1. Get your credit report — and correct any errors.

One of the easiest ways to give your score a boost is simply by making sure it’s accurate. Up to 25 percent of credit reports contain errors, and those errors could be costing you. You can request a free credit report once a year and review it for any inconsistencies. When insurers are gauging your credit history, you want them to be sure they’re not using potential errors while weighing your auto insurance score.

2. Avoid opening too many new credit accounts.

The more open credit accounts you have, the more liability there is that they might go unpaid. Insurers like to see that you don’t have too many credit cards constantly requiring payments from you. A healthy number of credit accounts could mean fewer outstanding debts that could pose problems down the line, which can positively impact your auto insurance score. Make sure you’re in good standing with any accounts you end, however, as accounts closed in good standing are highly likely to increase your auto insurance score.

3. Pay bills on time.

Insurers are desperate for customers who have a track record of paying their bills on time. Ensure that you’re making the minimum payments on all of your bills in order to keep your auto insurance score as high as possible. As important as it is to stay on top of all debts; paying your bills on time is important for seeing the best results as soon as possible.

Consider options like a billing schedule or calendar. Having a set understanding of what you need to pay and when makes it much easier to completely manage your debt payments. You can also adjust your calendar so that you’re contributing more to your outstanding dues, paying off your accounts even faster. When loans are paid off faster than mandated, your auto insurance score will take notice.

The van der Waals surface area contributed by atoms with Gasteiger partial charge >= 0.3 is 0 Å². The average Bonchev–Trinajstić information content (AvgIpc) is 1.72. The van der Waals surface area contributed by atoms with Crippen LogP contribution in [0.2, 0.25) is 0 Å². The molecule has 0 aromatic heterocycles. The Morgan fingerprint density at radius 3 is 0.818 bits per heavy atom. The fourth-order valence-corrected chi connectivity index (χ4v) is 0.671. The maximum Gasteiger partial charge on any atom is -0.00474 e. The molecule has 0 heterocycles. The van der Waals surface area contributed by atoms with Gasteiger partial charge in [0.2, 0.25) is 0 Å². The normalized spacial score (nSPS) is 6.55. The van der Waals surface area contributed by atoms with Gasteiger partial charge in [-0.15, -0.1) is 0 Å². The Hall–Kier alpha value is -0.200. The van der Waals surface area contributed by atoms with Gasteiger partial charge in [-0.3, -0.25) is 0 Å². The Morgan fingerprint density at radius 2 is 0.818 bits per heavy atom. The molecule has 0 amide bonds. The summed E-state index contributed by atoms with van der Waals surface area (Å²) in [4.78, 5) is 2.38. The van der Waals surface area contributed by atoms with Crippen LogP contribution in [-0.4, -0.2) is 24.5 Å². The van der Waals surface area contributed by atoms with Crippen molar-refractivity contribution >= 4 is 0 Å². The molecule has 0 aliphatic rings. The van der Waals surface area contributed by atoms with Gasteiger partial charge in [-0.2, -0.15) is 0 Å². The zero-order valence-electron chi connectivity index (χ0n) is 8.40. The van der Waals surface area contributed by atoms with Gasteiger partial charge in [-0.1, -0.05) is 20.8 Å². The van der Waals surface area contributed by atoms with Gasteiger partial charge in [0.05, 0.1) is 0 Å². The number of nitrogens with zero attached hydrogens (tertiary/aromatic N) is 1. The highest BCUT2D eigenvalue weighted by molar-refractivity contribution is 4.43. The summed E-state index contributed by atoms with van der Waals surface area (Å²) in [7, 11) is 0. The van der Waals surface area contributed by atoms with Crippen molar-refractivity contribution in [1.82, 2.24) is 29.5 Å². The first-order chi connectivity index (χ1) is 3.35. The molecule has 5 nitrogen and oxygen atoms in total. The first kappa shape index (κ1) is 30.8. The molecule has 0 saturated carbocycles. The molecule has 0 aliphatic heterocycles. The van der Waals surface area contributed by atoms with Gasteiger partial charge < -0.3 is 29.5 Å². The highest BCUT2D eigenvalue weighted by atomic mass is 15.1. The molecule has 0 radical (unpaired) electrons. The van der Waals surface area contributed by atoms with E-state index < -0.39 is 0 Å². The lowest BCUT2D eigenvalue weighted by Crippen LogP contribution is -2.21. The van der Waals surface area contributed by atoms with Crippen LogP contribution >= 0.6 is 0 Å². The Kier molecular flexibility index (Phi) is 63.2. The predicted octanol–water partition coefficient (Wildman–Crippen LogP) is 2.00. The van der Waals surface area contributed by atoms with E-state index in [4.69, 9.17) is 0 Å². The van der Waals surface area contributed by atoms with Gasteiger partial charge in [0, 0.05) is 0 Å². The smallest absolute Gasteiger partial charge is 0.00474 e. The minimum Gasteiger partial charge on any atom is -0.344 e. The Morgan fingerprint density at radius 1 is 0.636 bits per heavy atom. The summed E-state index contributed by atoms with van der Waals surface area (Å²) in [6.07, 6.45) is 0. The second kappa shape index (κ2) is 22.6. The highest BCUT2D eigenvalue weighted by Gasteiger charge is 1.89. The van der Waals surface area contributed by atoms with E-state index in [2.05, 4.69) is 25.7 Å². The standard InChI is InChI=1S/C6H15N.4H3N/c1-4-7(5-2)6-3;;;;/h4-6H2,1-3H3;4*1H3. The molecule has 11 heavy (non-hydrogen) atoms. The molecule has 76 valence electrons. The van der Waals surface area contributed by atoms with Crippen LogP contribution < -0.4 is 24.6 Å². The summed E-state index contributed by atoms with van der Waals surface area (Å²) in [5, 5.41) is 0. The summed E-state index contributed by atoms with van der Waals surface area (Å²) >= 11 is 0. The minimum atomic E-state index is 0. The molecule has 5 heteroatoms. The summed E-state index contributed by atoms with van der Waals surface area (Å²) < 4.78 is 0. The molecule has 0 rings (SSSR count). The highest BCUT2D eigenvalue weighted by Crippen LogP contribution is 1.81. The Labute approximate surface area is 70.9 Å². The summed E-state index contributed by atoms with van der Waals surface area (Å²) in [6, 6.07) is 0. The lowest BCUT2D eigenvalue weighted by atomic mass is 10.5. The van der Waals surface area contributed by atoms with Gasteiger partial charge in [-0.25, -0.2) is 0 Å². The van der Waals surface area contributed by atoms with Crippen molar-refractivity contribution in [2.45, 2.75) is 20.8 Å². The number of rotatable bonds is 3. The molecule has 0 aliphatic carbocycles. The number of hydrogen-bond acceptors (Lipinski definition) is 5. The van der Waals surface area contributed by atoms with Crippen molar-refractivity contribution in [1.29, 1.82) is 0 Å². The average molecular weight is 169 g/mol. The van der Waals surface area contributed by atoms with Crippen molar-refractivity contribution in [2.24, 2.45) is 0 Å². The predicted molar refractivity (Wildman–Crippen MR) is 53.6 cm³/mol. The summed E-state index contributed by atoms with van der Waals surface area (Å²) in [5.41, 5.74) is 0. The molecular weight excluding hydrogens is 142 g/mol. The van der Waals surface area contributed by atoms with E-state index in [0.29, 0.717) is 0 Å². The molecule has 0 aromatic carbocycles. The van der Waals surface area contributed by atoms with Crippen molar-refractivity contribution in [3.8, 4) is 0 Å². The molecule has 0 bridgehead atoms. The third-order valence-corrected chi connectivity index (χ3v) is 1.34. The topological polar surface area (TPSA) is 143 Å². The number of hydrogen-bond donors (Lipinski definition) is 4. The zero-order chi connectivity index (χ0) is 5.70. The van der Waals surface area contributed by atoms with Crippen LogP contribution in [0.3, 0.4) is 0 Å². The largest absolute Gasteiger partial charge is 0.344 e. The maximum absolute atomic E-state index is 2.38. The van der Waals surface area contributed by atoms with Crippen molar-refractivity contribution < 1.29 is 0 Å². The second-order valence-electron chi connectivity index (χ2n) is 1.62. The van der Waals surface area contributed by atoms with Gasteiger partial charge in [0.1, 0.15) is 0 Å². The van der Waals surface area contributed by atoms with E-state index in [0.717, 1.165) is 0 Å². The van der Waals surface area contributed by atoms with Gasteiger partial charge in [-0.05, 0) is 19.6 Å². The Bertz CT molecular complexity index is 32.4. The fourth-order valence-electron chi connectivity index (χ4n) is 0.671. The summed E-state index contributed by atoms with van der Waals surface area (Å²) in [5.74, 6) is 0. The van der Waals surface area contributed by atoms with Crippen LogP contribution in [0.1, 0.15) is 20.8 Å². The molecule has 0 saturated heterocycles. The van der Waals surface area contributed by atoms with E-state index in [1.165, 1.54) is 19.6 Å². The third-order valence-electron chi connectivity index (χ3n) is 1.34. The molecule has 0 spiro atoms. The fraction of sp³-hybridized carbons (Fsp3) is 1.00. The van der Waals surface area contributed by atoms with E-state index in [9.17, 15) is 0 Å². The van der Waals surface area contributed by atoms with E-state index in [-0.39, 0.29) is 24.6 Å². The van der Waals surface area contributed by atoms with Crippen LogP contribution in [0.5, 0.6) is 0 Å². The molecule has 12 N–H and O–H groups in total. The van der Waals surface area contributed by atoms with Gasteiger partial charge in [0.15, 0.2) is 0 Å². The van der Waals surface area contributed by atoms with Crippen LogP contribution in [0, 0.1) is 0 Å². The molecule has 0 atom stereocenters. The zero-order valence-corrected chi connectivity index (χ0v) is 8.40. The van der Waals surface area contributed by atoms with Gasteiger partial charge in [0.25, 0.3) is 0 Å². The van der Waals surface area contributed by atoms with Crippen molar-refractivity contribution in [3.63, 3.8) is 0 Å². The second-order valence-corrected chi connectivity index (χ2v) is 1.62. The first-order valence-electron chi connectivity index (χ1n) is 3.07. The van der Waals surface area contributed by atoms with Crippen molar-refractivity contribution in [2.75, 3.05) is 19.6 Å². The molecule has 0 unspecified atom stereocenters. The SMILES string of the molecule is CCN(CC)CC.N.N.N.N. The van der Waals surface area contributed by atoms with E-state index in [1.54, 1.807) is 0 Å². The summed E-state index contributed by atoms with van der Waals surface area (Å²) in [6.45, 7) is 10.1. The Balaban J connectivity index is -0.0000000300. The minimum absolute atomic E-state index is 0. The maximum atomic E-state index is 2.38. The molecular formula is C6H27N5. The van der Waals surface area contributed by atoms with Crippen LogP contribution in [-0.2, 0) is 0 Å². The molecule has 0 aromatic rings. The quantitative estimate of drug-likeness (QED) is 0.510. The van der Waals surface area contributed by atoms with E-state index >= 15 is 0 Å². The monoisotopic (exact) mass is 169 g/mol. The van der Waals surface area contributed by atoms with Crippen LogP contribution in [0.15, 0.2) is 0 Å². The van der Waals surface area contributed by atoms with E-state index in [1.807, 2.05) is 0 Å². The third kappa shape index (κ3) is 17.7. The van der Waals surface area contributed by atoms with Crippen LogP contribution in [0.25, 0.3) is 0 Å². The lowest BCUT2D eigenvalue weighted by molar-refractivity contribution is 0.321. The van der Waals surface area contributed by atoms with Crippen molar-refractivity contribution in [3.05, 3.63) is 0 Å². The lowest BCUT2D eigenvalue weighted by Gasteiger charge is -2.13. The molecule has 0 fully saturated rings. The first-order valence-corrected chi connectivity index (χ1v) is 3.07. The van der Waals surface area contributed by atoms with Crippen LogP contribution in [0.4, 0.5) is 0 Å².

4. Eliminate debts.

A debt-free customer is a customer more likely to pay their bills, end of story. Making the minimum payments is important, but contributing even more to debt elimination can give your auto insurance score a boost. A clean account sheet looks good to insurers, and anything you can do to make that a reality goes a long way in keeping your score high.

5. Don’t max out.

Keep all credit cards and other lines of credit from reaching their maximum limit. Insurers and creditors don’t like to see people requiring the use of their entire available credit, so it’s best to keep spending somewhere at or below 75 percent of your absolute maximum. 

While it’s important to only maintain lines of credit you use comfortably and regularly, one way of keeping your credit from getting maxed out is by simply expanding your credit limits. Contact your credit cards and ask for an increase in your monthly limit — that way, you can utilize a smaller proportion of your overall credit allotment without having to change spending habits. Keeping your credit usage low shows that you put responsibility first when it comes to your finances.

6. Stick with your provider.

In addition to keeping an auto insurance policy as long as possible, it can also be beneficial to stick with one insurance provider. Some providers, Say Insurance among them, increase your auto insurance score the longer you remain a holder of their policy. Loyalty to a certain insurance provider can be highly beneficial to your score, but it’s important to ask your provider if they boost your score over time. If not, it might be time to look for an insurance company that does.

7. Diversify your credit.

Your credit score is closely tied to your auto insurance score, and maintaining a high level of credit diversity is key to maximizing both. If a significant portion of your credit goes through credit cards, remember that things like well-managed home, car, and student loans all show a strength of credit likely to bump your auto insurance up a little higher.

8. Be patient.